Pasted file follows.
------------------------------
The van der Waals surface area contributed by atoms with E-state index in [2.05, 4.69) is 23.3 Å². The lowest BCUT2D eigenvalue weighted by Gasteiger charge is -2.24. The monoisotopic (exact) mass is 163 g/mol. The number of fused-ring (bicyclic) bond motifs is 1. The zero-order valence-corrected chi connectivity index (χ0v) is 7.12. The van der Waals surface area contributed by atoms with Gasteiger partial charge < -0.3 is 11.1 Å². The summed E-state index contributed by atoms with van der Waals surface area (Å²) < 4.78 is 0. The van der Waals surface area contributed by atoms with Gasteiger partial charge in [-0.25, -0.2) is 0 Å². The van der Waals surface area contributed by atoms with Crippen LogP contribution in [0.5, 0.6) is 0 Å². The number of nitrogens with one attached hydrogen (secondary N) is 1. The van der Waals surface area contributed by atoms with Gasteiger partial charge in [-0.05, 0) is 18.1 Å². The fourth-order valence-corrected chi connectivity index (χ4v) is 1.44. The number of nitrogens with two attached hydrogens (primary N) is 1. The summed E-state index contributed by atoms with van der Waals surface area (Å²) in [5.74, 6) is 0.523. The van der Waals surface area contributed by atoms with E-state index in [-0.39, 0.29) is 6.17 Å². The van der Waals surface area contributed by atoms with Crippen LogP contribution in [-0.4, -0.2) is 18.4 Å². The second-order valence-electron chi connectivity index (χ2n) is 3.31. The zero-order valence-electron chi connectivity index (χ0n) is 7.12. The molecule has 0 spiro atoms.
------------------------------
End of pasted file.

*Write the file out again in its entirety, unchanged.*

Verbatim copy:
The van der Waals surface area contributed by atoms with E-state index in [2.05, 4.69) is 23.3 Å². The lowest BCUT2D eigenvalue weighted by Gasteiger charge is -2.24. The monoisotopic (exact) mass is 163 g/mol. The number of fused-ring (bicyclic) bond motifs is 1. The zero-order valence-corrected chi connectivity index (χ0v) is 7.12. The van der Waals surface area contributed by atoms with Gasteiger partial charge < -0.3 is 11.1 Å². The summed E-state index contributed by atoms with van der Waals surface area (Å²) < 4.78 is 0. The van der Waals surface area contributed by atoms with Gasteiger partial charge in [-0.25, -0.2) is 0 Å². The van der Waals surface area contributed by atoms with Crippen LogP contribution in [0.5, 0.6) is 0 Å². The number of nitrogens with one attached hydrogen (secondary N) is 1. The van der Waals surface area contributed by atoms with Gasteiger partial charge in [-0.05, 0) is 18.1 Å². The fourth-order valence-corrected chi connectivity index (χ4v) is 1.44. The number of nitrogens with two attached hydrogens (primary N) is 1. The summed E-state index contributed by atoms with van der Waals surface area (Å²) in [5.74, 6) is 0.523. The van der Waals surface area contributed by atoms with E-state index in [-0.39, 0.29) is 6.17 Å². The van der Waals surface area contributed by atoms with Crippen LogP contribution in [-0.4, -0.2) is 18.4 Å². The second-order valence-electron chi connectivity index (χ2n) is 3.31. The zero-order valence-electron chi connectivity index (χ0n) is 7.12. The molecule has 0 spiro atoms.